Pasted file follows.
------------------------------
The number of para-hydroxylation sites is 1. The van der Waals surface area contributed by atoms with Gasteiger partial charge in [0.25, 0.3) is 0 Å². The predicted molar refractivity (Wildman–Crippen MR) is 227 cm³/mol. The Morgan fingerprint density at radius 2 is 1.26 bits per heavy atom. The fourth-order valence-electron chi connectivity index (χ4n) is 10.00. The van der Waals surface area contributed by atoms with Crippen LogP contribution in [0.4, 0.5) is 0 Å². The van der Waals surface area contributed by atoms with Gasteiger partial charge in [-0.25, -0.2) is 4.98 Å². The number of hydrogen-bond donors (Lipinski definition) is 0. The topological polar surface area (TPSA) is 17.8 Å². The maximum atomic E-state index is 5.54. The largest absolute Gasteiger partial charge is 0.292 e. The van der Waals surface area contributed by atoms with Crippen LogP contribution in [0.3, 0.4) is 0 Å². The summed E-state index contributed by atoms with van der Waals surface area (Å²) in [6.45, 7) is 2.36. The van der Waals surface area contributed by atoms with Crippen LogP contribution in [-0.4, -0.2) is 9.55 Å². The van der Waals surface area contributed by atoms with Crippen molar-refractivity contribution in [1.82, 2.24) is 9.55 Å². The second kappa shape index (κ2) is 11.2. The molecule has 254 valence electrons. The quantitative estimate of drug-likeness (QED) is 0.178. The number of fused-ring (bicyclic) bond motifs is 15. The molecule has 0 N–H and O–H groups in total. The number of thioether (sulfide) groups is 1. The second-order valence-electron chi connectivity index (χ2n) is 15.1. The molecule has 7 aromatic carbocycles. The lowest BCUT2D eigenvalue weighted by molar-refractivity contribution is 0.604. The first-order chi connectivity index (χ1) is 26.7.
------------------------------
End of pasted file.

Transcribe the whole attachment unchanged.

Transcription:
The number of para-hydroxylation sites is 1. The van der Waals surface area contributed by atoms with Gasteiger partial charge in [0.25, 0.3) is 0 Å². The predicted molar refractivity (Wildman–Crippen MR) is 227 cm³/mol. The Morgan fingerprint density at radius 2 is 1.26 bits per heavy atom. The fourth-order valence-electron chi connectivity index (χ4n) is 10.00. The van der Waals surface area contributed by atoms with Crippen LogP contribution in [0.4, 0.5) is 0 Å². The van der Waals surface area contributed by atoms with Gasteiger partial charge in [-0.25, -0.2) is 4.98 Å². The number of hydrogen-bond donors (Lipinski definition) is 0. The topological polar surface area (TPSA) is 17.8 Å². The maximum atomic E-state index is 5.54. The largest absolute Gasteiger partial charge is 0.292 e. The van der Waals surface area contributed by atoms with Crippen LogP contribution in [0.3, 0.4) is 0 Å². The summed E-state index contributed by atoms with van der Waals surface area (Å²) in [6.45, 7) is 2.36. The van der Waals surface area contributed by atoms with Crippen LogP contribution in [-0.4, -0.2) is 9.55 Å². The van der Waals surface area contributed by atoms with Crippen molar-refractivity contribution in [1.82, 2.24) is 9.55 Å². The second kappa shape index (κ2) is 11.2. The molecule has 254 valence electrons. The quantitative estimate of drug-likeness (QED) is 0.178. The number of fused-ring (bicyclic) bond motifs is 15. The molecule has 0 N–H and O–H groups in total. The number of thioether (sulfide) groups is 1. The second-order valence-electron chi connectivity index (χ2n) is 15.1. The molecule has 7 aromatic carbocycles. The lowest BCUT2D eigenvalue weighted by molar-refractivity contribution is 0.604. The first-order chi connectivity index (χ1) is 26.7.